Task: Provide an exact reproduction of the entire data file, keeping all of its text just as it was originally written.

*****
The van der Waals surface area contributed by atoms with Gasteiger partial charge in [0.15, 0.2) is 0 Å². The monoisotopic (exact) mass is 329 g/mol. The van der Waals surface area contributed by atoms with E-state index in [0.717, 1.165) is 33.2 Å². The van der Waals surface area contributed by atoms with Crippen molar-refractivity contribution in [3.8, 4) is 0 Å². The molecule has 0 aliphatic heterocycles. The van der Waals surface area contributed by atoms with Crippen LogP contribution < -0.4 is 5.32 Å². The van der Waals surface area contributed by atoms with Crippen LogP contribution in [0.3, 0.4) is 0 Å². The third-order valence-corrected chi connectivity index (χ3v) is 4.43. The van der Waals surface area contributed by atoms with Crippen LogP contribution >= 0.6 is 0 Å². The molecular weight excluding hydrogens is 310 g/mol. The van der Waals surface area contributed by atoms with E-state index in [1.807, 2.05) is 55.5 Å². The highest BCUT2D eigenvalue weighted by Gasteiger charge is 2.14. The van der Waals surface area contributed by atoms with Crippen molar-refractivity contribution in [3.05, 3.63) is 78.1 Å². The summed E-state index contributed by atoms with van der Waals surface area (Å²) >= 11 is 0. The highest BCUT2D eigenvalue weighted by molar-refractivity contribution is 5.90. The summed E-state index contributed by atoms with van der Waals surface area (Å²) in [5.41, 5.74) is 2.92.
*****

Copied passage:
The van der Waals surface area contributed by atoms with Gasteiger partial charge in [0.15, 0.2) is 0 Å². The monoisotopic (exact) mass is 329 g/mol. The van der Waals surface area contributed by atoms with E-state index in [0.717, 1.165) is 33.2 Å². The van der Waals surface area contributed by atoms with Crippen molar-refractivity contribution in [3.8, 4) is 0 Å². The molecule has 0 aliphatic heterocycles. The van der Waals surface area contributed by atoms with Crippen LogP contribution < -0.4 is 5.32 Å². The van der Waals surface area contributed by atoms with Crippen LogP contribution in [0.3, 0.4) is 0 Å². The third-order valence-corrected chi connectivity index (χ3v) is 4.43. The van der Waals surface area contributed by atoms with Crippen LogP contribution >= 0.6 is 0 Å². The molecular weight excluding hydrogens is 310 g/mol. The van der Waals surface area contributed by atoms with E-state index in [1.807, 2.05) is 55.5 Å². The highest BCUT2D eigenvalue weighted by Gasteiger charge is 2.14. The van der Waals surface area contributed by atoms with Crippen molar-refractivity contribution in [3.05, 3.63) is 78.1 Å². The summed E-state index contributed by atoms with van der Waals surface area (Å²) >= 11 is 0. The highest BCUT2D eigenvalue weighted by molar-refractivity contribution is 5.90. The summed E-state index contributed by atoms with van der Waals surface area (Å²) in [5.41, 5.74) is 2.92.